Organotin is the only chemical compound regulated by law in the United States in which environmental legislation has been enacted soleyly for the chemical by name: the Organotin Antifouling Paint Control Act of 1988 (33 USC 2401, US Congress, 1988)
Organotin Antifouling Paint Control Act
This Act, Organotin Antifouling Paint Control (33 U.S.C. 2401), as amended -- Public Law 100-333, approved June 16, 1988 (102 Stat. 605) prohibits the use of antifouling paints containing organotin (TBT) on vessels that are 25 meters or less in length, unless the vessel hull is aluminum.
The Environmental Protection Agency is required to certify that each antifouling paint containing organotin does not release more than 4.0 micrograms per square centimeter per day. Additionally, EPA was to issue final water quality criteria for organotin compounds by September 1, 1988.
Five years after enactment of this law, the agency is to report to Congress concerning the effectiveness of this law, compliance with water quality criteria, and recommendations for additional protective measures.
Over a 10 year period and in cooperation with the National Oceanic and Atmospheric Administration, EPA is to monitor organotin concentrations in aquatic organisms and water column sediments of representative U.S. estuaries.
The Navy is required to periodically test waters serving as the home port for any Navy vessel(s) to determine the level of organotin contamination.
The Navy and EPA are directed to cooperatively conduct research on chemical and non-chemical alternatives to organotin antifouling paints, and to provide their findings to Congress 4 years after enactment of this law.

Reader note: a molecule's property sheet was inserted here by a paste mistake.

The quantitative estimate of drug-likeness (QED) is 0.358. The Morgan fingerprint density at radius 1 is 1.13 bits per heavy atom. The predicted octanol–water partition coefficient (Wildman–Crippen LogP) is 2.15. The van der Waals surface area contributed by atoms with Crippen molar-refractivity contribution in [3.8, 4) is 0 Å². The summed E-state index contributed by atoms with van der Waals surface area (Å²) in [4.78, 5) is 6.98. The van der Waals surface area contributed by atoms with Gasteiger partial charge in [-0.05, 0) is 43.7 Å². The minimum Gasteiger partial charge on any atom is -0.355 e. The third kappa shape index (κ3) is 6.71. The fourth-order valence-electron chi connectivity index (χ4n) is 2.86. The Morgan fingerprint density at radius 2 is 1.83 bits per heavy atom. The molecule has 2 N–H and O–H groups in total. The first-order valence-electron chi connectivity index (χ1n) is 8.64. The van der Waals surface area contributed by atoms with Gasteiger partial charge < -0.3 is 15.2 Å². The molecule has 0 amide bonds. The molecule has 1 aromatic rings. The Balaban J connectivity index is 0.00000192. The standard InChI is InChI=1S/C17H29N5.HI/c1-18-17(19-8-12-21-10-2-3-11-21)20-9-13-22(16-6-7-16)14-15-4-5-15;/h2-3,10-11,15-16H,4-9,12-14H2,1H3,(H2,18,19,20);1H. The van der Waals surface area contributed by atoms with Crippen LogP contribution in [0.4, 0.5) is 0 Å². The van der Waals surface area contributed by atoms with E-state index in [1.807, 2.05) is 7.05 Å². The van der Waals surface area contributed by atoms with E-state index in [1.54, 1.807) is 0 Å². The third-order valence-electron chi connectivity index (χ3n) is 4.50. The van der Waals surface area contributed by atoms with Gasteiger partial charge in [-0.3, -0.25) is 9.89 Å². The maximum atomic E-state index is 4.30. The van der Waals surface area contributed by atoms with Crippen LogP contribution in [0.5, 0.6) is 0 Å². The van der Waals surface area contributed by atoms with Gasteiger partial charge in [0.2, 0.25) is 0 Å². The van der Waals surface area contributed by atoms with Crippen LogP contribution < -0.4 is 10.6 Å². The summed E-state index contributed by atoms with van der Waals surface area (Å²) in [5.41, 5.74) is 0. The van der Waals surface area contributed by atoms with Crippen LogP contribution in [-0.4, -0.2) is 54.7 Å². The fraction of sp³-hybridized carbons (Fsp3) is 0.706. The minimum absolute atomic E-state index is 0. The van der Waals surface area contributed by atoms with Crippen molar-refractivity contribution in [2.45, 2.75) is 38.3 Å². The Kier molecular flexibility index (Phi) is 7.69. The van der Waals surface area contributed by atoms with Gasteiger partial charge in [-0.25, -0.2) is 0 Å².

The Act allowed the sale of existing stocks of organotin paint up to 6 months after enactment, and the use of existing stocks for up to 1 year. The Act also establishes civil penalties for violation of this law.
Public Law 104-106, approved February 10, 1996, (110 Stat. 445) provides that the Secretary of the Navy, in consultation with the Administrator of the EPA, develop and implement a program to monitor the concentrations of organotin in the water column, sediments, and aquatic organisms of representative estuaries and near-coastal waters in the United States.
Ambient Aquatic Life Water Quality Criteria for Tributyltin
The United States Environmental Protection Agency, USEPA, published in December 2003 Ambient Aquatic Life Water Quality Criteria for Tributyltin
. According to this document, the USEPA’s criterion for chronic effects in freshwater is 72 nanograms per litre (72 ng/l) and the criterion for acute toxic effects 460 nanograms per litre (460 ng/l). In oceanic sea water the corresponding criterion for chronic effects is 7.4 nanograms per litre (7.4 ng/l) and the criterion for acute toxic effects 420 nanograms per litre (420 ng/l). These criteria can form the basis for state and tribal water quality standards.
TBT is extremely toxic to aquatic life and is an
endocrine-disrupting chemical that causes severe reproductive effects in aquatic
organisms. TBT is extremely stable and resistant to natural degradation in
water. Because of its chemical properties and widespread use as an antifouling
agent, concerns have been raised over the risks it poses to both freshwater and
saltwater organisms. Canada has
been conducting research to characterize the occurrence, persistence and fate of
TBT in the Great Lakes (EPA Binational
)Related Information US EPA: Aquatic Life Criteria for Tributyltin (TBT) US Office of the Law Revision Counsel: Organotin Antifouling Paint Control Act US Legislation
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The Role of Speciation in Legislation
last time modified: April 15, 2014